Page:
Steve: Jay Rosen's blog is PressThink. Just google "pressthink" and it comes right up; go there and you'll find a quick link to followers and on Twitter. Just a few words following up on the last episode with Tyler Volk on the carbon cycle. We briefly mentioned how the ocean's ability to sop up some of the carbon came with the price, increased acidity of the water. Well the day after that podcast appeared, more than 150 leading marine scientists issued a warning that such
certification [acidification] will severely damage ocean ecosystems. The so-called Monaco declaration is based on the conclusions reached at a symposium on carbon dioxide and the oceans held in Monaco in October. They note that ocean chemistry is changing a 100 times faster than in the last 650,000 years, and we were quoted to drop of over a tenth of a pH point, just since the 1980s. The lower pH interferes with skeleton and shell development as well as reproduction and growth in general. For more information, just google Monaco declaration.
Now it's time to play TOTALL....... Y BOGUS. Here are four science stories; only three are true. See if you know which story is TOTALL....... Y BOGUS.
Story number 1: Male cellists can fall victim to what is known [as] cello scrotum, a condition related to chafing caused by the position of the instrument as it is played.
Story number 2: Producing a pound of beef generates almost four times the greenhouse gases than producing a pound of pork, 13 and a half as much as producing a pound of chicken and 57 times as much as producing a pound of potatoes.
Story number 3: A goat was imprisoned in Nigeria when vigilantes turned it over to police claiming that it was a human thief that changed it's form to a goat to hide.
And story number 4: We squander seven billion gallons of clean drinking water everyday in the U.S. because of leaky pipes.
Story number 4 is true. Leaky pipes lose seven billion gallons of clean water a day. That's according to a report on America's infrastructure released by the American Society of Civil Engineers. The entire infrastructure is in a sad state, and I am not just talking about New Jersey.
Story number 3 is true. The goat was imprisoned but police said it was only until it was claimed by its owner. However, some members of the population did believe that the animal was a human thief hiding in goat form. Crazy! We have a lot of people here who think the world is 6,000 years old.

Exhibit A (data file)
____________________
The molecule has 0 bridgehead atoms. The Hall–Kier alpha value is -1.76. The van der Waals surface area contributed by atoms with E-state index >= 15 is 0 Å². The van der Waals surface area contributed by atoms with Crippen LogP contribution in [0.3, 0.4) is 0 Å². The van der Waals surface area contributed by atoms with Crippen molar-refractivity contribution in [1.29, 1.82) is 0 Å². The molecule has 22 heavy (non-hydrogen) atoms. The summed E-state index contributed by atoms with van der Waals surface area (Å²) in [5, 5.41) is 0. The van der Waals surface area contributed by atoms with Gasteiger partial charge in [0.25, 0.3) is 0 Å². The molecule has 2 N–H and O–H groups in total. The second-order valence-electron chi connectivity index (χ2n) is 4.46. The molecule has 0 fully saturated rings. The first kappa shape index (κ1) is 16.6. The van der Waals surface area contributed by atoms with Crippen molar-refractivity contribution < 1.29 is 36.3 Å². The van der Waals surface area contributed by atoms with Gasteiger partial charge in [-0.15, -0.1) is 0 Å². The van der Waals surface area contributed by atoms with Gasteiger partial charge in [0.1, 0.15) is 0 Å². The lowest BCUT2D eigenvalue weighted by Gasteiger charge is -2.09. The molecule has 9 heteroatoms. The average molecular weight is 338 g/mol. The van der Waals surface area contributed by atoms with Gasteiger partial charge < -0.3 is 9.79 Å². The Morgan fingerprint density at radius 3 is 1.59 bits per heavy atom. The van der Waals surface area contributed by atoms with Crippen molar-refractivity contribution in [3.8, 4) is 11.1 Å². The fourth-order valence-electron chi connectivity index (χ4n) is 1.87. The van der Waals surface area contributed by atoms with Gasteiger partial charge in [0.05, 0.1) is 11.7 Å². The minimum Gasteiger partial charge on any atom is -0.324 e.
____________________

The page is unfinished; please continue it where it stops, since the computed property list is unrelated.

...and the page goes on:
And story number 2 is true. Beef production produces much more greenhouse gas emissions than even pork production. For more check out the story, "How Meat Contributes to Global Warming"at our Web site.
All of which means that story number 1, about male cellists being at risk for so called cello scrotum is TOTALL....... Y BOGUS because what is true is that this condition was reported in the British Medical Journal in 1974, but the researchers of that alleged ailment have finally come forward to admit it was a prank. The hoaxers were a doctor and her husband who reported the danger to the BMJ after reading about a musician's chafing problem called guitarist's nipple. CNN reports that the doctor, Elaine Murphy, is now a member of the House of Lords specializing in issues related to aging and mental health.
Well that's it for this edition of Scientific American's Science Talk. Check out http://www.SciAm.com for the latest science news and blogs including the new extinction countdown. For Science Talk, I'm Steve Mirsky. Thanks for clicking on us.
Scientific American Editor in Chief John Rennie talks about the content of the February issue, including naked singularities and the greenhouse hamburger. N.Y.U. journalism professor Jay Rosen discusses social media. Plus, we'll test your knowledge about some recent science in the news. Web sites related to this episode include www.SciAm.com/sciammag; journalism.nyu.edu/pubzone/weblogs/pressthink